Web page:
Poll: When you increase your rates, how do you handle existing clients?
Thread poster: ProZ.com Staff

ProZ.com Staff
Local time: 09:58
SITE STAFF
Feb 2

This forum topic is for the discussion of the poll question "When you increase your rates, how do you handle existing clients?".

This poll was originally submitted by Ramona Ali. View the poll results »



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Christine Andersen  Identity Verified
Denmark
Local time: 18:58
Member (2003)
Danish to English
+ ...
I find new clients or negotiate Feb 2

Clients come and go, but if they come back after a long pause, I may renegotiate rates with them.
I have also raised my rate with regular, long-term clients, but I have lost one or two in the effort.

In many cases, however, I have simply found clients who paid better (or they have found me), and I have told the ones who pay less that I do not have time for them.

I make more effort to negotiate deadlines or fit clients in if they pay well. Most of the jobs I do are small, so if someone offers me a 500-word letter at a low rate, I may prefer to get some fresh air and exercise instead of negotiating! But if it is a good client, I will try and squeeze it in. I am offered more work than I can take on, so of course, I choose the most interesting and the best paid.


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Muriel Vasconcellos  Identity Verified
United States
Local time: 09:58
Member (2003)
Spanish to English
+ ...
Other Feb 2

I don't raise my rates all at the same time. I do it client-by-client as the circumstances arise.
Most of my existing clients have pre-set rates. I may ask for an increase when I see that they are behind the general trend, but that doesn't always work. In fact, some of them have asked me to drop my rates.


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Teresa Borges
Portugal
Local time: 17:58
Member (2007)
English to Portuguese
+ ...
Other Feb 2

For starters, I don't charge the same across the board. That’s one of the reasons why when I raise my rates I do it client-by-client. With some of them I’m bound by contract and I’ll have to wait until it ends to try to negotiate a new rate...

[Edited at 2018-02-02 19:03 GMT]


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Edwige Thomas  Identity Verified
Germany
Local time: 18:58
Member (2014)
English to French
+ ...
How could I? Feb 2

I'd love/need to increase my rates, but how could I? When I see that almost all my clients want me to decrease my rates...

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Oytun Buyrukcu
Turkey
Local time: 19:58
English to Turkish
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Parameters? Feb 2

I believe we cannot discuss the same approaches for pricing under conditions such as economic crisis, inflation, etc.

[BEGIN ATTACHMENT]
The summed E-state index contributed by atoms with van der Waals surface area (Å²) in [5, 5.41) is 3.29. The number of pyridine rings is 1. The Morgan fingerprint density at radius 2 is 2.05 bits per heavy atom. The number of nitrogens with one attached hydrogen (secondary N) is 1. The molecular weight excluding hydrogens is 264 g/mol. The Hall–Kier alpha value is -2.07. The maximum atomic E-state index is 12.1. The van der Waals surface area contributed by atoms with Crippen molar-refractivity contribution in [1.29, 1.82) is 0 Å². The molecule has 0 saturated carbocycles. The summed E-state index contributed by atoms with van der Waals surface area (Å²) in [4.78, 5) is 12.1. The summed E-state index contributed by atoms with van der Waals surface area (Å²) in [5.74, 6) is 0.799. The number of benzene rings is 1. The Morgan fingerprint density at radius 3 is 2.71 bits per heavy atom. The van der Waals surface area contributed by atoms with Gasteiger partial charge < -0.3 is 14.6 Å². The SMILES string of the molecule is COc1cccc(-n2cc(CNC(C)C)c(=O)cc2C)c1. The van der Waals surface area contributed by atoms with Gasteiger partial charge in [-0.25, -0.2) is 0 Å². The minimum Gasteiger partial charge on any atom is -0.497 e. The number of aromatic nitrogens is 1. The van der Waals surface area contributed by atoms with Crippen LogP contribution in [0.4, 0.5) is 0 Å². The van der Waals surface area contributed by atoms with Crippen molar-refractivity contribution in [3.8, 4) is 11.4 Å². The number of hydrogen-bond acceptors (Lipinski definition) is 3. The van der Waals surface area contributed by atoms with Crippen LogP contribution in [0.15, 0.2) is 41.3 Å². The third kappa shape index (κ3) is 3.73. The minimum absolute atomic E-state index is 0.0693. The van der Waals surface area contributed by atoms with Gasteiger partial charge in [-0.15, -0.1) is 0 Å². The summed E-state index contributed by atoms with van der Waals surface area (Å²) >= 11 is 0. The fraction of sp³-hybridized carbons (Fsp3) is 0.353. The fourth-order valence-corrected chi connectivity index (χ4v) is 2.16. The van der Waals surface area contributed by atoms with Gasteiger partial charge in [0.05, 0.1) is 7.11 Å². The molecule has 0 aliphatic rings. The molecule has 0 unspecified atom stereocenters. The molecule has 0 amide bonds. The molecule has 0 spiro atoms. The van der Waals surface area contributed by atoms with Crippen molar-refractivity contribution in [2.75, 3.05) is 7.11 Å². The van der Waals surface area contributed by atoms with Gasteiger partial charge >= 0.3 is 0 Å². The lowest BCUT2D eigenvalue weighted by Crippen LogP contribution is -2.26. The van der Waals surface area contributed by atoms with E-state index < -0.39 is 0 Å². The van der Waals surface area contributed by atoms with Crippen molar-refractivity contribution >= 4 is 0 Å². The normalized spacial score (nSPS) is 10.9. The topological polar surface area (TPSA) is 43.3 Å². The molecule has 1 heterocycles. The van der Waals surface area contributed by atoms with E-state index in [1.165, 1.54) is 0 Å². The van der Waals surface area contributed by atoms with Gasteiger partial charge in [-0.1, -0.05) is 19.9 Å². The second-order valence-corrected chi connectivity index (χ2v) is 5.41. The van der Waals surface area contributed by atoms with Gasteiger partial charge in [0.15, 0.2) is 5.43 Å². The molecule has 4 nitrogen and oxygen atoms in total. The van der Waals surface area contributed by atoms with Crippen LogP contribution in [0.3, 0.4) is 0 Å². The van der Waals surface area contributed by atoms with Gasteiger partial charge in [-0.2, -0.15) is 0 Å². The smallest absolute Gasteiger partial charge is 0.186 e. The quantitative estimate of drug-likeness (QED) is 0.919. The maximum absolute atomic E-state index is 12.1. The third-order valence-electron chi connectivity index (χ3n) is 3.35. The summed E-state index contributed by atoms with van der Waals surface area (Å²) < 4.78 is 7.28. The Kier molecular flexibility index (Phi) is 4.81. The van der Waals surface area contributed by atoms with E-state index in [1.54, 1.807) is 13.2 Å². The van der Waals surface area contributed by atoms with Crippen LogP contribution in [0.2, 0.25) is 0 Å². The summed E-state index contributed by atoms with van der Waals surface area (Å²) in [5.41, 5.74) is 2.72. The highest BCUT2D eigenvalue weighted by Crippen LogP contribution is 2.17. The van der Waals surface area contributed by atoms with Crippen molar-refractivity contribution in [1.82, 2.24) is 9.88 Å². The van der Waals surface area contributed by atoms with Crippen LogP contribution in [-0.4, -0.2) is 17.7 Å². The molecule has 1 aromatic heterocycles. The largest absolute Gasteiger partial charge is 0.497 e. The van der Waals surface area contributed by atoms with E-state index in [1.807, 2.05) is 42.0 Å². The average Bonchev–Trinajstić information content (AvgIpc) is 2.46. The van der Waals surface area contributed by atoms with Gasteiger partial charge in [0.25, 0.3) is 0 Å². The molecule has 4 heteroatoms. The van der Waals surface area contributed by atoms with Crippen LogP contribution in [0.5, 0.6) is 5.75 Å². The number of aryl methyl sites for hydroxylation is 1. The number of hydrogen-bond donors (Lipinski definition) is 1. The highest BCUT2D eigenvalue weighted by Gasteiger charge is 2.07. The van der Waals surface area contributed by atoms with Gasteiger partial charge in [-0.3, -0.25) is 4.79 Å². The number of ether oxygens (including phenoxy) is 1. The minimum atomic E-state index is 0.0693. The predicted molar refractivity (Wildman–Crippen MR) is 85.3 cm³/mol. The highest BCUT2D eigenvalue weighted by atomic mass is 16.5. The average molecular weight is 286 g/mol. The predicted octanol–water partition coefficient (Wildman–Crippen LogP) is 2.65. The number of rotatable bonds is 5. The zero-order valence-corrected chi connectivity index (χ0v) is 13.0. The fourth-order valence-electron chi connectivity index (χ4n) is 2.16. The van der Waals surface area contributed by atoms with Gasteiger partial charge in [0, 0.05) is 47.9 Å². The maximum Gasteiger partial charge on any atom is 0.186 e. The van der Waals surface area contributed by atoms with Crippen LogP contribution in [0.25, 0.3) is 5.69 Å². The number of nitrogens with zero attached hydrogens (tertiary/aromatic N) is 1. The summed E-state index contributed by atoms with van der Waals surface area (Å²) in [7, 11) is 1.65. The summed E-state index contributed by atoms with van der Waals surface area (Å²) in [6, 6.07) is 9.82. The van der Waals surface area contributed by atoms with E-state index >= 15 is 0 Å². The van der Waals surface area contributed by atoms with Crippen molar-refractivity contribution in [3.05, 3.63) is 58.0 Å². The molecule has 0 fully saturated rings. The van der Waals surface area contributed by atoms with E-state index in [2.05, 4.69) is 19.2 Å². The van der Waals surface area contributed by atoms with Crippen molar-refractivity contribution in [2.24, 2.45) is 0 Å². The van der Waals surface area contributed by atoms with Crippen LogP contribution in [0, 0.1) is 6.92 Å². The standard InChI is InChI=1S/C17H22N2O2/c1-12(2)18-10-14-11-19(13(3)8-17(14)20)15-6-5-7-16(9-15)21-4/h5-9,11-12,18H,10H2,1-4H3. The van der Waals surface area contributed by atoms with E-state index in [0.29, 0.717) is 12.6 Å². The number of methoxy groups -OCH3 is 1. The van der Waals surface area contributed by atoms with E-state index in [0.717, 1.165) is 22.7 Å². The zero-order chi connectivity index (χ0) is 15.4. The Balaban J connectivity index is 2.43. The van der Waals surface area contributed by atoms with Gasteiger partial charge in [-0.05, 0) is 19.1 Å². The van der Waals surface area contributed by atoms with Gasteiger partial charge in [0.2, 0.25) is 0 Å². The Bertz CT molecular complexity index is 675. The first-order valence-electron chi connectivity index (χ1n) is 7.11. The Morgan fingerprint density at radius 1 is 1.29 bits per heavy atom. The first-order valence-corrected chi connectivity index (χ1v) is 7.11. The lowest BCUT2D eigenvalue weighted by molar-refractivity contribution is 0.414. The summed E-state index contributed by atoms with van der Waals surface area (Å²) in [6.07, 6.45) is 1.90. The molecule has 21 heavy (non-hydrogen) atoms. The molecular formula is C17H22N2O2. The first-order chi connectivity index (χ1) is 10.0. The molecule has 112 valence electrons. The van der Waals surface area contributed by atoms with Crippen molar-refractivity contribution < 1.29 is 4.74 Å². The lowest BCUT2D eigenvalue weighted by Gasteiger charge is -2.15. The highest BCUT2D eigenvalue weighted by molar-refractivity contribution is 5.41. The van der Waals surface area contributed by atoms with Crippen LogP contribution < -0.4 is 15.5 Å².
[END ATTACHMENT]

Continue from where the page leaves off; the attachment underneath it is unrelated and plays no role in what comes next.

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Diana Obermeyer  Identity Verified
United Kingdom
Local time: 17:58
Member (2013)
German to English
+ ...
Other factors Feb 2

I don't raise rates in the order of the rates currently agreed with existing clients, but in the order I can afford to lose them.

New clients and clients returning after a long break (more than a year) first, then slow payers and clients that try to haggle repeatedly, then disorganised clients and client that always seem to have very tight deadlines.

I may go through 2 or 3 increases with all of the above before even mentioning rates to my favourite clients.
These favourites typically contribute something else - e.g. they save me time through organised project assignment and good project preparation, effective TM management, continuous flow of projects and/or projects consistently of a similar nature or for the same end client, constructive feedback and support, or they offer reliable fast payment. Thus, I'm not that worried if other clients' rates overtake theirs. When the difference becomes more noticeable, I renegotiate, rather than dictate rates to them.


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Mario Freitas  Identity Verified
Brazil
Local time: 13:58
Member (2014)
English to Portuguese
+ ...
Raise? Feb 2

I haven't raised my rates in USD and EUR in a long time.
The local rates in BRL should be renegotiated on a yearly basis, but it's really hard to do with existing clients. I've actually lost some clients because of that.
For some reason, agencies all over the world believe inflation is a virus they are immune against. And there is no plausible convicing argument against that belief.


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Sheila Wilson  Identity Verified
Spain
Local time: 17:58
Member (2007)
English
+ ...


Posted via
ProZ.com Mobile


It's a sequential process Feb 3

1. Set a higher rate for new clients.
2. As work starts coming in from new, higher paying clients, raise rates for poor payers etc. Lose some; keep a few.
3. Finally, when lots of work is coming in at good rates, raise the rate for your least-best good client, and repeat for others as time goes on.


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Poll: When you increase your rates, how do you handle existing clients?

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